I live on an island, within the city of Amsterdam. In front and at the back there is water, and, when it rains, water is also on top. During a storm I sometimes imagine my house pulling free and floating away towards the North Sea, with me in it. This fantasy may also come from a childhood spent on a houseboat. Reading Zeitoun by Dave Eggers triggered quite a few thoughts and memories.
In the beginning of 2006 I visited New Orleans. Katrina was half a year before and still visible everywhere. I stayed in an old house in the Garden District, on a street that seemed mostly uninhabited. In fact, the whole area was almost deserted. Only when you came to the centre of the city there was the normal level of noise; the tourists had returned, although a lot of residents hadn’t yet.
Zeitoun is an engaged book. Dave Eggers tells the story of Abdulrahman Zeitoun, a Syrian immigrant to the United States and longstanding resident of New Orleans. He married an American woman, built up a successful business and raised a family. When hurricane Katrina is about to hit Zeitoun’s family flees the city, but he stays to look after their property. In the flooded city he finds a purpose rescuing people and feeding trapped animals, using a canoe to paddle through the streets. The all too present authorities – tens of thousands men and women belonging to the police, National Guard, FBI and others quickly come to the area to establish law and order among the chaos – round up Zeitoun and three others, suspecting them of looting. The fact that two of them are Syrian and Muslim immediately makes them potential terrorists from Al Qaeda.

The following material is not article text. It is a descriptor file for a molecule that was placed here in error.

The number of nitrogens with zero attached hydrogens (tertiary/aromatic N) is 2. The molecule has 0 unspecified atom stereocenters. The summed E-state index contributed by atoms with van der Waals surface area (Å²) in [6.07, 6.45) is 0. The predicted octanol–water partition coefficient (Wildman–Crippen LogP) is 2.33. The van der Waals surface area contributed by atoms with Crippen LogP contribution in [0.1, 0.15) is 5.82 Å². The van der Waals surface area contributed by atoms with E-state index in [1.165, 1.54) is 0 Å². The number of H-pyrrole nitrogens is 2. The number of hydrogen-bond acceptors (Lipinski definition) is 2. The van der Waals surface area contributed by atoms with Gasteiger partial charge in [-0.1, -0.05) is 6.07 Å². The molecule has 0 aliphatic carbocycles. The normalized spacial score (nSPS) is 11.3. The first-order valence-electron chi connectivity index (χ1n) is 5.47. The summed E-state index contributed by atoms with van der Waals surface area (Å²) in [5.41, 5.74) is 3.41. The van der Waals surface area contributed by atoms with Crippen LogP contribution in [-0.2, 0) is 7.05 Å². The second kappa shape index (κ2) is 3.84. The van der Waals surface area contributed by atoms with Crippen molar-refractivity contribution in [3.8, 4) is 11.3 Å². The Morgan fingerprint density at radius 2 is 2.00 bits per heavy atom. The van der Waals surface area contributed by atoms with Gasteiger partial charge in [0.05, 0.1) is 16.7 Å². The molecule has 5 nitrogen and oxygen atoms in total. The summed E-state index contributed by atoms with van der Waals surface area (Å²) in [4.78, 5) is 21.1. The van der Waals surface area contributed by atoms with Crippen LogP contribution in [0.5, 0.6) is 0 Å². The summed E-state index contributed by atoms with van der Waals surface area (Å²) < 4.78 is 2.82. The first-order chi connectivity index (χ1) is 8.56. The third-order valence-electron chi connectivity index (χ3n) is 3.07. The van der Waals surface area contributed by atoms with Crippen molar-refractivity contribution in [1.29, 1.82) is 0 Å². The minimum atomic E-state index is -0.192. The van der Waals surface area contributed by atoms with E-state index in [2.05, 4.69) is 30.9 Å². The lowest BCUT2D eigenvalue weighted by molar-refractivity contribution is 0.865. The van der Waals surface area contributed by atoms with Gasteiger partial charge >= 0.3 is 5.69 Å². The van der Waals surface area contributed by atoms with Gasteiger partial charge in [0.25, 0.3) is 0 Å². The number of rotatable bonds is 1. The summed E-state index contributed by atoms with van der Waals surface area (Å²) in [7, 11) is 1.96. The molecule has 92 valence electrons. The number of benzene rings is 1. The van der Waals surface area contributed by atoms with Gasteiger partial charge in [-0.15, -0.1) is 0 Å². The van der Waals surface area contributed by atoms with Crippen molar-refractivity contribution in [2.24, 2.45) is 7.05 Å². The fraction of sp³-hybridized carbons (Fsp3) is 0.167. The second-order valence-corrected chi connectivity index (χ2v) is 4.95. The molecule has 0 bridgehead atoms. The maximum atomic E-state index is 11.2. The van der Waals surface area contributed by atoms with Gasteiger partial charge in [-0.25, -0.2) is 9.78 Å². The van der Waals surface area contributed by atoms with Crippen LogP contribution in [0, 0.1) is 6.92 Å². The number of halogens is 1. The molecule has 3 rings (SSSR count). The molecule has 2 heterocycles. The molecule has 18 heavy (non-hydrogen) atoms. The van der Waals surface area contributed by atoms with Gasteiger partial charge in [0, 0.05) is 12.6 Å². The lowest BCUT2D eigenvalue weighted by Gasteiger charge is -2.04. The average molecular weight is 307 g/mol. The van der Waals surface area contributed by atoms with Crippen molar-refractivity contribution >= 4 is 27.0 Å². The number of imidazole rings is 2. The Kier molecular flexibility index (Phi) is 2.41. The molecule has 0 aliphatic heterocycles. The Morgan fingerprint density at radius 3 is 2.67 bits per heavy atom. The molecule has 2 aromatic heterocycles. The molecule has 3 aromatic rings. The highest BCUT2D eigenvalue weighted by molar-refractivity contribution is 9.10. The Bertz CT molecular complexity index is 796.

What follows is a frustrating episode where we get a peek on the dark side of the American justice system; Guantanamo and Abu Ghraib are not far away. Zeitoun gets locked up in a high-security prison, while his family doesn’t know what happened, where he is or whether he’s still alive. It all ends well finally and Zeitoun is reunited with his family. They pick up the pieces in a mostly destroyed New Orleans and manage to get their lives back on track. But the memories of this episode will forever leave them scarred.
It’s a good thing Dave Eggers wrote down their story. It’s American in an overly justified way – Zeitoun is portrayed as a hero and can’t do wrong – but it’s also honest. Eggers knows how to engage his readers and build up his book; Hollywood is looking over his shoulders. I’ve been meaning to read Eggers’ other famous book, What is the what, for some time now. This will take a little longer though, because reading that one immediately after Zeitoun seems too much.
15 April 2013
Hamish Hamilton, 2009